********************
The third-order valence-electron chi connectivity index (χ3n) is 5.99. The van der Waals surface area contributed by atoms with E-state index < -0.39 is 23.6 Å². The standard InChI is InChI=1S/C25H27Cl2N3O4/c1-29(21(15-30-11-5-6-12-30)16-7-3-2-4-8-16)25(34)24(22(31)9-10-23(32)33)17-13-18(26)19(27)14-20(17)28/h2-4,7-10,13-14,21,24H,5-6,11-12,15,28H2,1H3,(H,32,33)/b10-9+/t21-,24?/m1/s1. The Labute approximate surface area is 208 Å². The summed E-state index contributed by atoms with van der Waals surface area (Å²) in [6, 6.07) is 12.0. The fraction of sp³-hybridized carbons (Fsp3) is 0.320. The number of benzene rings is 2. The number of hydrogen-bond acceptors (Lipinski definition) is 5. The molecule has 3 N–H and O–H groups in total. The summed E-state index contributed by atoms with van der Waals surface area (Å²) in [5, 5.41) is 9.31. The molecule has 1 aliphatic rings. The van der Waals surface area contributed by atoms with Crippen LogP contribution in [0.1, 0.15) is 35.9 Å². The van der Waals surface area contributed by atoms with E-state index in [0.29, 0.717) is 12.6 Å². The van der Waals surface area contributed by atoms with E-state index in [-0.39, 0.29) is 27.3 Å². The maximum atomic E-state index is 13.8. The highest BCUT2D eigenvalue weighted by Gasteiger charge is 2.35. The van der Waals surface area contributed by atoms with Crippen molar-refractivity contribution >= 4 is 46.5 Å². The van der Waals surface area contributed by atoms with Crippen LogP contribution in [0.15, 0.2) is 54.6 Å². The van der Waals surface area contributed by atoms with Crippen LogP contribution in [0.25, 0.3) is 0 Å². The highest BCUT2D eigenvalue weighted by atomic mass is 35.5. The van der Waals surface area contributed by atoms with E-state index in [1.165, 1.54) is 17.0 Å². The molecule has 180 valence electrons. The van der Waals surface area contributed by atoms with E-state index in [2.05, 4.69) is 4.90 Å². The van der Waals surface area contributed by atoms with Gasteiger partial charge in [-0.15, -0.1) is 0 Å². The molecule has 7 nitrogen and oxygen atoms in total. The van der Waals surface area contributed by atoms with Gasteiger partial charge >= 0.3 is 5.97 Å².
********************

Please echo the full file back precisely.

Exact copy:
The third-order valence-electron chi connectivity index (χ3n) is 5.99. The van der Waals surface area contributed by atoms with E-state index < -0.39 is 23.6 Å². The standard InChI is InChI=1S/C25H27Cl2N3O4/c1-29(21(15-30-11-5-6-12-30)16-7-3-2-4-8-16)25(34)24(22(31)9-10-23(32)33)17-13-18(26)19(27)14-20(17)28/h2-4,7-10,13-14,21,24H,5-6,11-12,15,28H2,1H3,(H,32,33)/b10-9+/t21-,24?/m1/s1. The Labute approximate surface area is 208 Å². The summed E-state index contributed by atoms with van der Waals surface area (Å²) in [6, 6.07) is 12.0. The fraction of sp³-hybridized carbons (Fsp3) is 0.320. The number of benzene rings is 2. The number of hydrogen-bond acceptors (Lipinski definition) is 5. The molecule has 3 N–H and O–H groups in total. The summed E-state index contributed by atoms with van der Waals surface area (Å²) in [5, 5.41) is 9.31. The molecule has 1 aliphatic rings. The van der Waals surface area contributed by atoms with Crippen LogP contribution in [0.1, 0.15) is 35.9 Å². The van der Waals surface area contributed by atoms with E-state index in [0.29, 0.717) is 12.6 Å². The van der Waals surface area contributed by atoms with E-state index in [-0.39, 0.29) is 27.3 Å². The maximum atomic E-state index is 13.8. The highest BCUT2D eigenvalue weighted by Gasteiger charge is 2.35. The van der Waals surface area contributed by atoms with Crippen molar-refractivity contribution >= 4 is 46.5 Å². The van der Waals surface area contributed by atoms with Crippen LogP contribution in [0.15, 0.2) is 54.6 Å². The van der Waals surface area contributed by atoms with Crippen LogP contribution in [0.25, 0.3) is 0 Å². The highest BCUT2D eigenvalue weighted by atomic mass is 35.5. The van der Waals surface area contributed by atoms with E-state index in [1.165, 1.54) is 17.0 Å². The molecule has 180 valence electrons. The van der Waals surface area contributed by atoms with E-state index in [2.05, 4.69) is 4.90 Å². The van der Waals surface area contributed by atoms with Gasteiger partial charge in [-0.15, -0.1) is 0 Å². The molecule has 7 nitrogen and oxygen atoms in total. The van der Waals surface area contributed by atoms with Gasteiger partial charge >= 0.3 is 5.97 Å².